Economic Survey 2004-2005

Economic Survey > General Review > Review of Developments > Employment and Poverty


Review of Developments


Employment and poverty

1.52  The Planning Commission estimates the incidence of poverty and unemployment on the basis of large-scale quinquennial sample surveys on household consumer expenditure, labour force and employment conducted by the National Sample Survey Organisation (NSSO). With the last such survey conducted only in the 55th Round during 1999-2000, no official estimates of poverty and unemployment exist beyond 1999-2000. These last official estimates were reported in last year’s Economic Survey. Although subsequent mini-annual rounds of survey suggest that poverty has come down and employment has increased, these are subject to large sampling and non-sampling errors.

1.53  The Human Development Index (HDI) encompasses the three important dimensions of income, education and health. Although there is no one-to-one inverse correspon-dence between the HDI and poverty, yet the HDI reported in the latest Human Development Report 2004 by the United Nations Development Programme (UNDP) provides some supporting evidence about a possible decline in poverty between 1995 and 2002. The HDI for India improved from 0.548 in 1995 to 0.579 in 2000 and further to 0.595 in 2002.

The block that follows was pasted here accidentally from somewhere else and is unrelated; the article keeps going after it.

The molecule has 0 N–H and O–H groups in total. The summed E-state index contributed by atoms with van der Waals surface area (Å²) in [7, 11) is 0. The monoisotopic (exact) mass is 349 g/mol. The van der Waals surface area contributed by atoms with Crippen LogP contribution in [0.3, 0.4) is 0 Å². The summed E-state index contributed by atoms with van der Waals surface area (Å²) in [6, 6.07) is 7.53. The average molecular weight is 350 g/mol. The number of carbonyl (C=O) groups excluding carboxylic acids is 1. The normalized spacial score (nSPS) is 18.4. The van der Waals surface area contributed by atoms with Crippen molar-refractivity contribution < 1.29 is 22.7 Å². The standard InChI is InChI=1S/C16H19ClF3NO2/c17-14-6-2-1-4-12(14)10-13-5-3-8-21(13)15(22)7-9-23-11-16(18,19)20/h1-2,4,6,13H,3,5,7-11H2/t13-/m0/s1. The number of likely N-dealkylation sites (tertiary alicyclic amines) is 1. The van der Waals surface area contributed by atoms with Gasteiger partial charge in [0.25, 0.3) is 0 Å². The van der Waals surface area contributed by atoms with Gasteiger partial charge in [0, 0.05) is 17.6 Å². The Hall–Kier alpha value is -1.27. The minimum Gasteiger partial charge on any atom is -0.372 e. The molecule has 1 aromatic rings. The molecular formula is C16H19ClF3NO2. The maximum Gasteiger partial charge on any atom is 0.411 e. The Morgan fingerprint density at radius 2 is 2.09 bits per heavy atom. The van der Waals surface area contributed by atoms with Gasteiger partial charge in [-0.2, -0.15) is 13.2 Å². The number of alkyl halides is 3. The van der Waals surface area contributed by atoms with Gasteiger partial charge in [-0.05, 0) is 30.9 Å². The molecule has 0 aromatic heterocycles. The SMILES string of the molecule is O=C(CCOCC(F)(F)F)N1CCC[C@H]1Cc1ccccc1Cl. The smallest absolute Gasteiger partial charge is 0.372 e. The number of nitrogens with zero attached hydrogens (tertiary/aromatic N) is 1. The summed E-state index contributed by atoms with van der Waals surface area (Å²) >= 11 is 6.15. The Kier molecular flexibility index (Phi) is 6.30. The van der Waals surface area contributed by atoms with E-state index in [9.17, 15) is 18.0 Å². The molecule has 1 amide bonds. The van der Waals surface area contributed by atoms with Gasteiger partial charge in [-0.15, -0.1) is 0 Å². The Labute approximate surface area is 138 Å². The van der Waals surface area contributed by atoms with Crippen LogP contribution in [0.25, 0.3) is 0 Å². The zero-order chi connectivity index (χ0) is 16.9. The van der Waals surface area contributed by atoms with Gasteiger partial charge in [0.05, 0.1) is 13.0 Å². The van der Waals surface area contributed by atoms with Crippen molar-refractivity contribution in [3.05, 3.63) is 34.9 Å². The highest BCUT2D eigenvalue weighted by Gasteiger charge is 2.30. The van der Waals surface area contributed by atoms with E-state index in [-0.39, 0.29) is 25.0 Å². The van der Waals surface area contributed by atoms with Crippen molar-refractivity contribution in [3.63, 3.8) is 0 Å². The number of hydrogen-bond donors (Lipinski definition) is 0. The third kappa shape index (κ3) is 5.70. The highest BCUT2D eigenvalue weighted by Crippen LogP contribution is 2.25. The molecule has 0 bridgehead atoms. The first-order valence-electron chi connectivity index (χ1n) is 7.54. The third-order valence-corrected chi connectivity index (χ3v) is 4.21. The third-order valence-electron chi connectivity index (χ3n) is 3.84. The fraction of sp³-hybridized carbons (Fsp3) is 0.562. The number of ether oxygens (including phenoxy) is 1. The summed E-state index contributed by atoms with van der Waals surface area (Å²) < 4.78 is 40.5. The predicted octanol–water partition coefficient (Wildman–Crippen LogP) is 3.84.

1.54  The National Common Minimum Programme (NCMP) of the Government attaches high priority to the development of social sectors to enable people to participate in and benefit fully from the development process. Major programmes initiated in this regard in 2004-05 include launching of the National Food for Work Programme in 150 most backward districts; introduction of the National Rural Employment Guarantee Bill, 2004 in Parliament on December 21, 2004 to provide for enhancement of livelihood security of the poor in rural areas; provision of additional Rs.12,000 crore of Gross Budgetary Support (GBS) for Plan programmes like Food for Work, Sarva Shiksha Abhiyan, mid-day cooked–meal scheme, basic healthcare, Accelerated Irrigation Benefit Programme, drinking water, and roads; increase in coverage of Antyodaya Anna Yojana from 1.5 crore to 2 crore families; improving facilities for universal education by imposition of a cess of 2 per cent on Union taxes and duties; upgrading Industrial Training Institutes (ITIs) over the next 5 years; and introduction of a new Universal Health Insurance Scheme for the poor and a special group insurance scheme.


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